This lesson explains how to use the Requirements feature of Hexawise.  If you want your tests to include specific combinations of Values, this one is for you!

Do you need Hexawise tests to include a particular test for a required business rule? For example...

Requirement: (#2947 - Reject Certain High Risk Flood Zone Applications)

The business rule that you want to test reads, "if an applicant with low salary and low credit rating applies for a house in a flood zone and the house will be used as a vacation residence, reject immediately."

Ask yourself: "How many test inputs do I need to trigger this business rule?"

To test this business rule, you must have these specific 4 Values included together in a single script:

  • Customer status must be Regular

  • Loan to value ratio must be 90%

  • Loan amount must be Large

  • And the property needs to be In a Flood Zone

(At the risk of stating the obvious, if this analysis shows that your plan does not yet include all of the specific Values needed to test the business rule, you may need to go back to the "Inputs" screen and add one or more Parameter and/or Value)

Go to the Requirements screen and add your requirement. It's simple:

Both of these steps are optional:

  1. Type the name and/or number of your requirement

  2. Type the expected result for your requirement.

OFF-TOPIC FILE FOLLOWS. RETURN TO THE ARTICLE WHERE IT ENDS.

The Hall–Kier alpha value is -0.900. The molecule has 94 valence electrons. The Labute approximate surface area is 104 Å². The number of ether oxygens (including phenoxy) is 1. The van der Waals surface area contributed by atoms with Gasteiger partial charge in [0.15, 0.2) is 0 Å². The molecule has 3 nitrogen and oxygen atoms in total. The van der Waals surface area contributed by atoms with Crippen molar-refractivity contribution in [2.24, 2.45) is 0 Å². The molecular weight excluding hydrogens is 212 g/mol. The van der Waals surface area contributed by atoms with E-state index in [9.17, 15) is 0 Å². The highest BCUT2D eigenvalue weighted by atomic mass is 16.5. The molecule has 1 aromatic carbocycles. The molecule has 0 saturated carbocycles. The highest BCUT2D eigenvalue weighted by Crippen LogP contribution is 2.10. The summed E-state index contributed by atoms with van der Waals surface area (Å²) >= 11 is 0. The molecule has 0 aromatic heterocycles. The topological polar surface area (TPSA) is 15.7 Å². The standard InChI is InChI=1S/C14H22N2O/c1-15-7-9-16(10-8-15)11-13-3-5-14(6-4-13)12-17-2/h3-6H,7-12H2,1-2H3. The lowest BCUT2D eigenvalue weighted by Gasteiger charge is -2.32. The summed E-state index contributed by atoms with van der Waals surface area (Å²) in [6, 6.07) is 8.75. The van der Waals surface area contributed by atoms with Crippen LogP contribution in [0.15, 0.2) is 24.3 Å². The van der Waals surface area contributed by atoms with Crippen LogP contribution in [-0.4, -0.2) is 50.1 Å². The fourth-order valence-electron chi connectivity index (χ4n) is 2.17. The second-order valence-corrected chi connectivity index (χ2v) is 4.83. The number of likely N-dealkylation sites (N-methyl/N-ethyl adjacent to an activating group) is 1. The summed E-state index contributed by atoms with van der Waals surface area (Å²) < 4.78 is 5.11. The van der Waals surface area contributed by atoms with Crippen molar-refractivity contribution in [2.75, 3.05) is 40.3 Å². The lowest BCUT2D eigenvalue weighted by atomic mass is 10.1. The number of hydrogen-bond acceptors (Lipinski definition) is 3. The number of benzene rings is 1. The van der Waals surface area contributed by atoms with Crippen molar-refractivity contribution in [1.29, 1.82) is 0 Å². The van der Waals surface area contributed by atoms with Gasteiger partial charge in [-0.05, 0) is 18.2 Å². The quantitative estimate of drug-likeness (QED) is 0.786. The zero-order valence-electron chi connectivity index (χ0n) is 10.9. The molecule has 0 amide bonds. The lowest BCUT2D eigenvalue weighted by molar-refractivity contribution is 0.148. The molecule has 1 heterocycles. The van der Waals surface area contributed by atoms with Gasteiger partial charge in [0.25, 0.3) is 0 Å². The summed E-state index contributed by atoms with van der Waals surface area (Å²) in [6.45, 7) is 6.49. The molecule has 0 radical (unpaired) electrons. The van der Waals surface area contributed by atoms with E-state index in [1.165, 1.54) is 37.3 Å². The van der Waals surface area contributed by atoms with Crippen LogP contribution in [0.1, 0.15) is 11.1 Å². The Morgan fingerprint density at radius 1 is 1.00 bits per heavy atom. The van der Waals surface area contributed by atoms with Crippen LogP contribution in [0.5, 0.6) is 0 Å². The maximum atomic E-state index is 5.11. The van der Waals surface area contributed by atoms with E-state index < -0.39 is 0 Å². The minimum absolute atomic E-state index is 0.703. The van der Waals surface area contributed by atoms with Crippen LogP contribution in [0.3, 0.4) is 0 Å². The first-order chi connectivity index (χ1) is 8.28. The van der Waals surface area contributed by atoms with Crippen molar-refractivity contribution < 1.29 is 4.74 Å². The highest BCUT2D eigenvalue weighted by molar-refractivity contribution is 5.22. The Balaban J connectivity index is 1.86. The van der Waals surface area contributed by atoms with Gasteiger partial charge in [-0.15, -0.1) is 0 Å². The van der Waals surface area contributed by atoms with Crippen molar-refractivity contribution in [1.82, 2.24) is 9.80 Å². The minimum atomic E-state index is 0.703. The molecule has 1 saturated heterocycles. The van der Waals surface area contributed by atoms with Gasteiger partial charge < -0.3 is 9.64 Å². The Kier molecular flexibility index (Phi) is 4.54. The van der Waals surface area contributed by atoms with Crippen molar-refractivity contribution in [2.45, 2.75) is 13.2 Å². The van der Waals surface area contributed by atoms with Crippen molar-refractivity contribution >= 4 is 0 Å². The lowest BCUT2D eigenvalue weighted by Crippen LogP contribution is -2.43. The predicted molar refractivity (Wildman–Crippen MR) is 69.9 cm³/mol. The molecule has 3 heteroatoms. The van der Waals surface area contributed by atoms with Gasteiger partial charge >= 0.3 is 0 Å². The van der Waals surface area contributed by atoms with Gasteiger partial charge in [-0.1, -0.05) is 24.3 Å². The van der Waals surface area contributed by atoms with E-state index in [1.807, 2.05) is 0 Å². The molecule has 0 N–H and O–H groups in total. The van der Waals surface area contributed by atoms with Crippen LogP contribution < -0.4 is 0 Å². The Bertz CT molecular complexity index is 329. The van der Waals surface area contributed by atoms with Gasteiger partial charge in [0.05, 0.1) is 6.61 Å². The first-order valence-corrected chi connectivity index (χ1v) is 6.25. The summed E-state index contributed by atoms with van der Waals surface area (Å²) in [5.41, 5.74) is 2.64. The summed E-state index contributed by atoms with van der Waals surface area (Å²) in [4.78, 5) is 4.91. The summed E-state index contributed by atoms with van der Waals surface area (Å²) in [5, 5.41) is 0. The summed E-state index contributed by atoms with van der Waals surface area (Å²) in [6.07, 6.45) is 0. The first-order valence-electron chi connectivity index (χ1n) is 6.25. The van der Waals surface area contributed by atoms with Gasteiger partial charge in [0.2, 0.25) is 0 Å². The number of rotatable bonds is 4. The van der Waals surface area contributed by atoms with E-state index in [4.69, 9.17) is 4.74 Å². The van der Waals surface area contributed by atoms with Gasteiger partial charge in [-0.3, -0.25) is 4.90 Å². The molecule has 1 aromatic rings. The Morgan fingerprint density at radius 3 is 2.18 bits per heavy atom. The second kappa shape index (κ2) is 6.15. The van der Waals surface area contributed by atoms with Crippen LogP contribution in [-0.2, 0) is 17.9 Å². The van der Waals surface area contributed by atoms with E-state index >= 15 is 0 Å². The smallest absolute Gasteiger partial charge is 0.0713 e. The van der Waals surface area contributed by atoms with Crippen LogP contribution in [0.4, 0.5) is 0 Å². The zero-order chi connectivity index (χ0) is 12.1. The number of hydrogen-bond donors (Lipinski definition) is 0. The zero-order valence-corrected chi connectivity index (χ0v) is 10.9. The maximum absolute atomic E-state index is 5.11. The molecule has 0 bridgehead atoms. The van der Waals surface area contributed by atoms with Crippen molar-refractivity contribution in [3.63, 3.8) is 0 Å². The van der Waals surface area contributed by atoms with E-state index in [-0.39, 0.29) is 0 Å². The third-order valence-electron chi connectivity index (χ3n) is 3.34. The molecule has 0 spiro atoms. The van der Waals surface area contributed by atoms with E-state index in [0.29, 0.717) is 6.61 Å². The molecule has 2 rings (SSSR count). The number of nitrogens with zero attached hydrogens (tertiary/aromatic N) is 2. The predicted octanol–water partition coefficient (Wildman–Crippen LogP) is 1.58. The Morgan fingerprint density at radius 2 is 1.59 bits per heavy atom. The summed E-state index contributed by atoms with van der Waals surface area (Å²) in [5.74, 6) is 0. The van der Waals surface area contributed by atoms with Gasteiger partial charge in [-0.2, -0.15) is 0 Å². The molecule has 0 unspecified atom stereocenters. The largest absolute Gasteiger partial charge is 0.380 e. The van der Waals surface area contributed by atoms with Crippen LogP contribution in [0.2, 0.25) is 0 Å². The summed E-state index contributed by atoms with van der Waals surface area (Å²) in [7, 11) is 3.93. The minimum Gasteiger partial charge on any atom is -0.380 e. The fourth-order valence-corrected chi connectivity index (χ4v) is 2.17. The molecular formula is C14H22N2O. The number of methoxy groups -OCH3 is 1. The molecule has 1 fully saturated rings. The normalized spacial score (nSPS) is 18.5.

Select only the Values you need to trigger your requirement, then Save.

That's it! When you create your tests, your requirement will appear in a newly-generated set of tests!

Keep the following usage tips in mind when using Requirements:

  1. This feature is not just for "official requirements." Consider including one test case in your Hexawise-generated tests that contains the most common Value for each Parameter.

  2. As shown above, you don't need to specify every Value. In fact, it's better if you only specify the Values needed to trigger the requirement. That way, the most variation is possible in your Hexawise-generated tests.

  3. Keep the concept of "Expected Results" clearly separated in your mind from ordinary Parameters and Values. Treat them very differently from each other as you enter your plans. Do not enter Expected Result values in the "Inputs" screen. The only place you should enter the Expected Result is the "Requirements" screen.

  4. Use this feature selectively. Remember that many combinations will automatically appear in your Hexawise-generated plans without requiring you to do anything special. If you have a requirement that only requires two Values to appear together, for example, that requirement will already be satisfied automatically whenever you create a 2-way ("pairwise") set of tests. If you're creating a 2-way set of tests, you would only need to use this special feature when you're trying to ensure that 3 or more specific Values get tested together in a single test case.

Did this answer your question?